Objectives: Compare traditional military physical training and more contemporary physical training on catabolic and anabolic hormones and body composition in recruits undertaking basic military training (BMT).
Design: A prospective cross-sectional study design.
Methods: Two recruit intakes were assessed over the 12-week Australian Army BMT course. The control group (CON) comprised 40 recruits (26M/14F) and the experimental group (EXP) comprised 35 recruits (25M/10F). Hormone concentrations (IGF-I, testosterone, cortisol, SHBG) and body composition were assessed at weeks 1 and 12. The EXP group undertook a higher-load/intensity physical training regimen, while CON undertook the extant physical training program which focused on cardiovascular and muscular endurance. Total physical activity within physical training sessions was assessed during weeks 2, 6 and 9.
Results: There was a significant group×time interaction (p<0.01) for IGF-I and cortisol, and main effects over time (p<0.01) for IGF-I, cortisol and SHBG. There were main effects for time (p<0.05) for lean and fat mass, and these changes were associated (p<0.05) with altered hormone concentrations. Physical activity levels were approximately 50% lower in EXP than CON during physical training sessions.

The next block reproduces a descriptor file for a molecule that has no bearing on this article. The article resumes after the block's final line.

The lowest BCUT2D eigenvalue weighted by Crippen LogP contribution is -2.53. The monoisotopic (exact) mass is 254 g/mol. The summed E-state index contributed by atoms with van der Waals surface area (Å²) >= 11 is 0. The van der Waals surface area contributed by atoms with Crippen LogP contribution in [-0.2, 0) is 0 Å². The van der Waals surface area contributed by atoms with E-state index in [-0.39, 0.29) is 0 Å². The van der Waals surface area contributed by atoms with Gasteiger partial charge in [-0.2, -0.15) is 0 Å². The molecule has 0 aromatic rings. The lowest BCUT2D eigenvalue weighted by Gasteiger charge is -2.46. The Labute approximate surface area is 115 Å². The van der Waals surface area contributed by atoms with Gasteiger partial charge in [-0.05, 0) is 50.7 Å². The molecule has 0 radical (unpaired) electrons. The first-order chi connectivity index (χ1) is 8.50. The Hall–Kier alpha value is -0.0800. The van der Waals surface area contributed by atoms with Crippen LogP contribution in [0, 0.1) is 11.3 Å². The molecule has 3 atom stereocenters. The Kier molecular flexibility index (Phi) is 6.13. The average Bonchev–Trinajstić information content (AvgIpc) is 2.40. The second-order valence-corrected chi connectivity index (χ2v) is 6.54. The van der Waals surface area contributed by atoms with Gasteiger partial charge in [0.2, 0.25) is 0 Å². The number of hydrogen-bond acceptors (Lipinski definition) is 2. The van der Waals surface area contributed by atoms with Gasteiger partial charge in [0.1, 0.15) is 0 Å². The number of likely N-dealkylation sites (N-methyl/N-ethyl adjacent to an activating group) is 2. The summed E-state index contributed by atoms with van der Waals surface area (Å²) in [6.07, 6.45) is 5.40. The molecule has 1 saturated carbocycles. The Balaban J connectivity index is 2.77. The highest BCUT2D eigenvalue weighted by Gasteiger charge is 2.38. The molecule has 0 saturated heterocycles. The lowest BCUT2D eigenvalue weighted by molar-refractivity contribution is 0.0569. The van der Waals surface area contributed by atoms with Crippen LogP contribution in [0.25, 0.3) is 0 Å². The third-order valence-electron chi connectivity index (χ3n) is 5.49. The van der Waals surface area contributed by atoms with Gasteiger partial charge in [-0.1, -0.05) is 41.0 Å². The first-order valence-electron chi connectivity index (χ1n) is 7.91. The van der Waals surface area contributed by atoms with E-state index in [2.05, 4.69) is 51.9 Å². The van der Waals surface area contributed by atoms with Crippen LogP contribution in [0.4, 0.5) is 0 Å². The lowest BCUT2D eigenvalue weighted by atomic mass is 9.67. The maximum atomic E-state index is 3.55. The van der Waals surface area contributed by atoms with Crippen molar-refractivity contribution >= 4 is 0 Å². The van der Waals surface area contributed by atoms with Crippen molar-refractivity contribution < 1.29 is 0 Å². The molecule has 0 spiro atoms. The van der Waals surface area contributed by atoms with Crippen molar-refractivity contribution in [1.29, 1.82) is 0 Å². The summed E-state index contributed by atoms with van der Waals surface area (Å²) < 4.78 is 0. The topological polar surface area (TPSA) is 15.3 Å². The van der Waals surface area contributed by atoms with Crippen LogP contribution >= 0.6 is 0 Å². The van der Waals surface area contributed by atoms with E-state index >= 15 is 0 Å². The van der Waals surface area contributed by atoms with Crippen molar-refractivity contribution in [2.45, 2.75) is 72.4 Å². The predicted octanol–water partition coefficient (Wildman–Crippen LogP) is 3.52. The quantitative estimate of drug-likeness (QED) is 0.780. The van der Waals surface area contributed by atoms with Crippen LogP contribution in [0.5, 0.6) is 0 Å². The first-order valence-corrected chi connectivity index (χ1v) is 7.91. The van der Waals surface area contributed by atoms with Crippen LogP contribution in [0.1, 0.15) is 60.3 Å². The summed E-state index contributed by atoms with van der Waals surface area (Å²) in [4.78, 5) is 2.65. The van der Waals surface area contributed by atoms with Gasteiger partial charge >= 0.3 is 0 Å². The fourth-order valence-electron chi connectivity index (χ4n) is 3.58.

Conclusions: This is the first study to report a differential hormone response to contrasting physical conditioning regimen during BMT. The results indicate that the recruits who completed the EXP physical training regimen had an attenuated stress profile. This is an important observation, as any enhancement of recruit training outcomes are critical for Army noting that fundamentally, organisational capability is reliant upon the physical capability of its personnel.
Keywords: Exercise physiology; Hormones; Military; Physical training.
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